This was not merely an expression of personal aesthetics an assertion that black is not, in fact, beautiful. The last part of the passage referred to a belief, seriously held by many educated Europeans, that given opportunity, African apes would come down out of the trees and force themselves on African females. Winthrop Jordan, in White Over Black: American Attitudes Toward the Negro, 1550-1812, explains this belief in psychological terms: "By forging a sexual link between Negroes and apes . . . Englishmen were able to give vent to their feelings that Negroes were a lewd, lascivious, and wanton people." Jefferson altered and extended the belief about the behavior of non-human animals to the behavior of human animals. What makes this curious especially in the context of a discussion of the laws of Virginia is that in discussing marriage elsewhere in his reply, Jefferson makes no mention of the anti-miscegenation laws, although such laws had been part of the Southern criminal codes, including Virginia's, for a hundred years. The existence and form of those laws made it quite clear that fully consensual sexual relationships between blacks of both genders and whites of both genders were so common that they had to be legally discouraged. But Jefferson turned that which was often a mutually consensual, albeit illegal, conjoining of black male and white female into something that was inevitably bestial rape, while making no mention of that other business, of white male masters coupling with black female slaves. It is not clear whether, at the time of this writing, Jefferson himself had engaged in such behavior, but he knew it existed. Yet rather than acknowledge the fact, or even the obvious implication, of the long-standing miscegenation laws, Jefferson chose to extend the European belief and suggest that the Negro male was as rapacious with respect to white females as was the "Oranootan" toward black females.
After listing these and other disparagements, Jefferson modestly summarized:
I advance it therefore as a suspicion only, that the blacks, whether originally a distinct race, or made distinct by time and circumstances, are inferior to the whites in the endowments both of body and mind
and stated a conclusion in the form of another rhetorical question:
Will not a lover of natural history then, one who views the gradations of all the races of animals with the eye of philosophy, excuse an effort to keep those in the department of man as distinct as nature has formed them? This unfortunate difference of colour, and perhaps of faculty, is a powerful obstacle to the emancipation of these people.
The Notes were published in England in 1797. Three years later, Jefferson was installed as president of the American Philosophical Society, the first scientific body in the nation. Almost simultaneously he was elected vice president of the United States. Three years later, as he was becoming the nation's third president, Jefferson implicitly reiterated this position by publishing an appendix to the Notes. Thus, at the dawn of the nineteenth century, "Query XIV" constituted a public expression of American racial beliefs, articulated by one of the nation's most powerful intellectual authorities and its most powerful political authority.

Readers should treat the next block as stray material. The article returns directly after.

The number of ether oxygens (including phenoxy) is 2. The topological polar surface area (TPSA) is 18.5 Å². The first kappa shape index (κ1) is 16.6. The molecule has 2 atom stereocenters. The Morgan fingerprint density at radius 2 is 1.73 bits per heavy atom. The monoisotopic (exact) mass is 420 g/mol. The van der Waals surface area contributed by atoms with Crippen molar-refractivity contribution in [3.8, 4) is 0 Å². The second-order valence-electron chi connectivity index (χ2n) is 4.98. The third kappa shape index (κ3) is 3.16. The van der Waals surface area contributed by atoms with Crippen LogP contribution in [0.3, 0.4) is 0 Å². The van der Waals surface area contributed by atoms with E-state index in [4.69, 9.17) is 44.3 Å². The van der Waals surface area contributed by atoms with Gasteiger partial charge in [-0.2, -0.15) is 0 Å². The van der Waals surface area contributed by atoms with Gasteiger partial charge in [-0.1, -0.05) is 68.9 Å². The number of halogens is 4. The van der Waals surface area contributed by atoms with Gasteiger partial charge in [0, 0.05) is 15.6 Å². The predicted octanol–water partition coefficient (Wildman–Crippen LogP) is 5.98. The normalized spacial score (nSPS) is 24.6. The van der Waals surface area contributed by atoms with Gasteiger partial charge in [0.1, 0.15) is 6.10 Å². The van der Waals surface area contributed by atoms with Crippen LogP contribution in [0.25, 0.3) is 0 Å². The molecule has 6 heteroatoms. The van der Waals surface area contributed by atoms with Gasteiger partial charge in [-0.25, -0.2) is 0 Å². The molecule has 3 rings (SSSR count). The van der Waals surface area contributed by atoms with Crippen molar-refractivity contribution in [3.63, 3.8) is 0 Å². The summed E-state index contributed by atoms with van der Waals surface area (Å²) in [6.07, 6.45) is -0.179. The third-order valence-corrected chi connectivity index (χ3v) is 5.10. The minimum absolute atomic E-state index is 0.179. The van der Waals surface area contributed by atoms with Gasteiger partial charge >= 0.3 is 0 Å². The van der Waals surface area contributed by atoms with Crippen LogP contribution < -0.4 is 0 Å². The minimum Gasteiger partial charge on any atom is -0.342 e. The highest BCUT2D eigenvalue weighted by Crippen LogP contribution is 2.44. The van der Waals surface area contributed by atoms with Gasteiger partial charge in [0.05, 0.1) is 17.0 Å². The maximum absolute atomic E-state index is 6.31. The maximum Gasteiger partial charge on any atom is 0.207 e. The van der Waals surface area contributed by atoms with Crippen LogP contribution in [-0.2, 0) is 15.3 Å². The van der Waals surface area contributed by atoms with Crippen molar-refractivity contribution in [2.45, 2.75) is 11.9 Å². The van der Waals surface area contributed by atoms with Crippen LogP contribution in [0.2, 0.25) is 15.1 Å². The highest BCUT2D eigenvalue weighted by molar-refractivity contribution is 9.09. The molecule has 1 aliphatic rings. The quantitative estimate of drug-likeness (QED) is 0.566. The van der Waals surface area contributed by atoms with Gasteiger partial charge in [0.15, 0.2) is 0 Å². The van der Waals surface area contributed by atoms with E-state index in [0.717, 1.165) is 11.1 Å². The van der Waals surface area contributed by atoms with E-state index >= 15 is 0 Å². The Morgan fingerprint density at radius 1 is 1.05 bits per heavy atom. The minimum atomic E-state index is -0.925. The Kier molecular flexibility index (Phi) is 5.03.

At the end of the century, the notions expressed in Query XIV were palpable in the American reality. Jefferson's desire to deport American blacks to "such place as the circumstances of the time should render most proper" had been one motivation for his constitutionally questionable prosecution of the Louisiana Purchase, which had created much of the trans-Appalachian America celebrated at the Chicago Exposition. His mordant prediction of fatal conflicts between black and white in the South seemed by then to have come terribly true; certainly the terrorism called lynching seemed to fulfill the prophecy of "new provocations." Just who was being provoked was a question answered by Jefferson's conversion of consent to rape, since the justification most often given for lynching was that a black male had brought it on himself by "insulting" a white woman and any sexual contact between black male and white female was assumed to be rape, even if the woman claimed it was consensual. Meanwhile, Jefferson's more general disparagements were used to justify the increasing trend for states to pass laws requiring racial segregation, and the final thrust of his argument, that blacks, being inferior, were unworthy of political equality, justified the "grandfather clauses" and other stratagems being used to deny blacks the right to vote.
Not surprisingly, the arguments employed by blacks to attack disenfranchisement, segregation, and violence focused on the terms laid out in Query XIV. For example, Ida B. Wells's first pamphlet, "Southern Horrors," was not merely an expose of incredible inhumanity, but an argument against a Jeffersonian implication. Many Americans, including many black Americans, accepted that the allegations of rape and attempted rape associated with lynching were true. Wells herself accepted that view, until she was prompted to begin systematic investigation. In "Southern Horrors" she presented documentary evidence beginning with a case from Ohio that the allegations were but a cover story for what was actually terrorism designed to achieve economic and political ends. She made the argument again in "A Red Record," but many still did not get the point; years later, Dunbar's friend, Toledo mayor Brand Whitlock, would object to Dunbar's use of the term "innocent" to refer to lynching victims in "The Haunted Oak."